Update: We’re still doing ok with the lights although they are flickering and the wind sounds like a freight train when it starts gusting. I have some short iphone video clips from about an hour ago but I turned on two step verification on my google account and it’s giving me fits.
Brooke is taking her online AP History class at Stanford right now. So far, the wifi is holding up. Maybe the state learned something from Irene.
But would that be a good or bad thing for Christie? If he proactively mitigated the effects of Sandy, wouldn’t that imply that government works after all?
Would he be a pariah at the next CPAC meeting? Inquiring minds want to know. In any case, it is gratifying to see my tax dollars at work.
About an hour ago, the lights started to flicker. It was right after I got the sump pump reconnected. It works. In fact, it worked almost too well. The minute I plugged it in, one of the connections came loose and the pump sprayed water all over the inside of the sump closet. That was fun. (um, someone remind me to return the check valve I accidentally liberated from the store). The wind is picking up significantly out there but I have the generator! Yes! It’s sitting in my garage right now. I’m just catching my breath from having to drag it in out of the car. It is really heavy. I’ve located one 2.5 gallon gas can so this will require several trips to the gas station, provided any stay open. Almost everything around here is closed. The grocery store is closed, not that they’d have anything to sell anyway.
I got down to Princeton and back just in time. Driving conditions weren’t bad but I forgot that between my town and Princeton there is a depression in the topography caused by a retreating glacier a long time ago. Even during regular rainstorms, the area floods and roads are impassable from Lawrenceville to South Brunswick. In my case, it would have been a nightmare getting back because all roads leading to my town encounter a river or canal somewhere along the way. We’re an island surrounded by flood prone areas.
As you can see from the picture above, the plumbing supply company rented the biggest U-Haul they could find and drove down to Philly for the generators. They loaded about half of them into their own vehicles for distribution, the rest of us lucky bastards lined up our cars and they loaded them up. Getting it *out* of the car was a bigger problem since neither Brooke nor I are the heavy lifting types. We tried a dolly but just ended up pinned between the box and the car on the sloping driveway. It was hillarious- from a distance.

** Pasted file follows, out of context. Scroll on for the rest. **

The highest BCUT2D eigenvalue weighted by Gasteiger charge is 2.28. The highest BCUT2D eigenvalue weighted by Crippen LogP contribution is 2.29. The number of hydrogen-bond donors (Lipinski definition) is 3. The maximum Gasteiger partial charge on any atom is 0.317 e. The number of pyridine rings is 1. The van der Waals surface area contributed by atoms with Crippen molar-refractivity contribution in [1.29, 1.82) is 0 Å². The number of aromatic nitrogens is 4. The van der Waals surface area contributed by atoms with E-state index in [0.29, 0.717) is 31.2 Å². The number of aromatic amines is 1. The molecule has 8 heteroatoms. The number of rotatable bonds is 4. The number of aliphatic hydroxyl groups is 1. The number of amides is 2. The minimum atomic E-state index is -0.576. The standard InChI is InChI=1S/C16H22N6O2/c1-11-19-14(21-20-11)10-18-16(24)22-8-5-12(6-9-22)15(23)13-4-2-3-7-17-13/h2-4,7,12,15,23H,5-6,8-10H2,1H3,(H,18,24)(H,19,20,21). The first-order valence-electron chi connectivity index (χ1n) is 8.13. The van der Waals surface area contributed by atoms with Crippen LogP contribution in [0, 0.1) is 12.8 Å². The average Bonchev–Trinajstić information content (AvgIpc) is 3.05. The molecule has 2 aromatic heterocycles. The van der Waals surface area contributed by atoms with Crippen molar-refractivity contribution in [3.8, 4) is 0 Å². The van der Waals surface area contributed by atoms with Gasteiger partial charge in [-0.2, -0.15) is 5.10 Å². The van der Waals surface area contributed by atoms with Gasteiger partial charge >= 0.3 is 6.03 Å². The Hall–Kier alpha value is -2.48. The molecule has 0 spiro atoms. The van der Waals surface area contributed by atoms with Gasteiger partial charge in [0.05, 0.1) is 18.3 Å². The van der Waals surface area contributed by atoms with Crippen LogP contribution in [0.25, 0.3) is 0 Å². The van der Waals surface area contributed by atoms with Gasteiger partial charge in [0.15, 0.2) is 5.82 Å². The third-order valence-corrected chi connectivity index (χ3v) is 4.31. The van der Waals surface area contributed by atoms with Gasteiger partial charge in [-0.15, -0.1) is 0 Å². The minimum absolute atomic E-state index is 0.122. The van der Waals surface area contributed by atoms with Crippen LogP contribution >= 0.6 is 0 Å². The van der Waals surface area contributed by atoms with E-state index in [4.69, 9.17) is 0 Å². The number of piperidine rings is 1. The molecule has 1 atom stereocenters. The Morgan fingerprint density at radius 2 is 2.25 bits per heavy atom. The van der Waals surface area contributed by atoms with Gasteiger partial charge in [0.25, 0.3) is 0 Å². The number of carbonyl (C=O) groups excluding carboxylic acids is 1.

When I went to pay for the generator, the service rep handed me a mandatory safety bulletin from Governor Christie. There must have been a lot of accidents after Irene especially when people plugged the generator into their electrical panel in some way. Apparently, that’s not a good idea unless the panel has been specifically adapted for this purpose. It turns out that when the utility power comes on when the generator is running, there is too much current flowing through the system at the junction, resulting in bad things happening. They didn’t go into details but the word “fatalities” caught my eye. So, those of you who are considering doing that, don’t. Get an orange indoor/outdoor power cord and run this directly to the appliance you are trying to run. Don’t overload your circuits and try to keep the generator dry. That’s going to be tricky. Ideally, the generator should be in the driveway 15 feet from the house but to keep it dry, it’s going to have to be in the garage. I don’t know how I’m going to rig this but I’m sure Brooke and I will get our McGuiver on.
Now, I just need to get some gas. The wind is starting to howl. Don’t know when the lights will go out. Could be any time now.